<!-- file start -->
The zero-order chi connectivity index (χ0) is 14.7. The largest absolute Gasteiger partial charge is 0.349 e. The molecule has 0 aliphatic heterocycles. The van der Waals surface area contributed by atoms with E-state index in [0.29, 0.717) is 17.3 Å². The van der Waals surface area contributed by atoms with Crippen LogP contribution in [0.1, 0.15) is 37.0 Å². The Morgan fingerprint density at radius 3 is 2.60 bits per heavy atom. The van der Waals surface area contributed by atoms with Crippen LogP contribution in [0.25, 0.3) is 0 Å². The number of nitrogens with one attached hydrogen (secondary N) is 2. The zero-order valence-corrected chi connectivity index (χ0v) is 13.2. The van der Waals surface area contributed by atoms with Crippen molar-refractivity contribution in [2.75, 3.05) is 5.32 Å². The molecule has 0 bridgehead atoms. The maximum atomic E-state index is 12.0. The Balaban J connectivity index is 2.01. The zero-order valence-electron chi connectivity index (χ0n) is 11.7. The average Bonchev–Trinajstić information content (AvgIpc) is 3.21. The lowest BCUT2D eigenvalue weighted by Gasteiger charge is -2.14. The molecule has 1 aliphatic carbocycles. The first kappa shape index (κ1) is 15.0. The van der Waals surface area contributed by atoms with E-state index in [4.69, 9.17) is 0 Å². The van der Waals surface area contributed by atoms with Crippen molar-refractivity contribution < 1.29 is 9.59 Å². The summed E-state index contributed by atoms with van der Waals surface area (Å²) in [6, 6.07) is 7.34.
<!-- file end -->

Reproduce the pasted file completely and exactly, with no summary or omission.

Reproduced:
The zero-order chi connectivity index (χ0) is 14.7. The largest absolute Gasteiger partial charge is 0.349 e. The molecule has 0 aliphatic heterocycles. The van der Waals surface area contributed by atoms with E-state index in [0.29, 0.717) is 17.3 Å². The van der Waals surface area contributed by atoms with Crippen LogP contribution in [0.1, 0.15) is 37.0 Å². The Morgan fingerprint density at radius 3 is 2.60 bits per heavy atom. The van der Waals surface area contributed by atoms with Crippen LogP contribution in [0.25, 0.3) is 0 Å². The number of nitrogens with one attached hydrogen (secondary N) is 2. The zero-order valence-corrected chi connectivity index (χ0v) is 13.2. The van der Waals surface area contributed by atoms with Crippen molar-refractivity contribution in [2.75, 3.05) is 5.32 Å². The molecule has 0 bridgehead atoms. The maximum atomic E-state index is 12.0. The Balaban J connectivity index is 2.01. The zero-order valence-electron chi connectivity index (χ0n) is 11.7. The average Bonchev–Trinajstić information content (AvgIpc) is 3.21. The lowest BCUT2D eigenvalue weighted by Gasteiger charge is -2.14. The molecule has 1 aliphatic carbocycles. The first kappa shape index (κ1) is 15.0. The van der Waals surface area contributed by atoms with E-state index in [4.69, 9.17) is 0 Å². The van der Waals surface area contributed by atoms with Crippen molar-refractivity contribution < 1.29 is 9.59 Å². The summed E-state index contributed by atoms with van der Waals surface area (Å²) in [6, 6.07) is 7.34.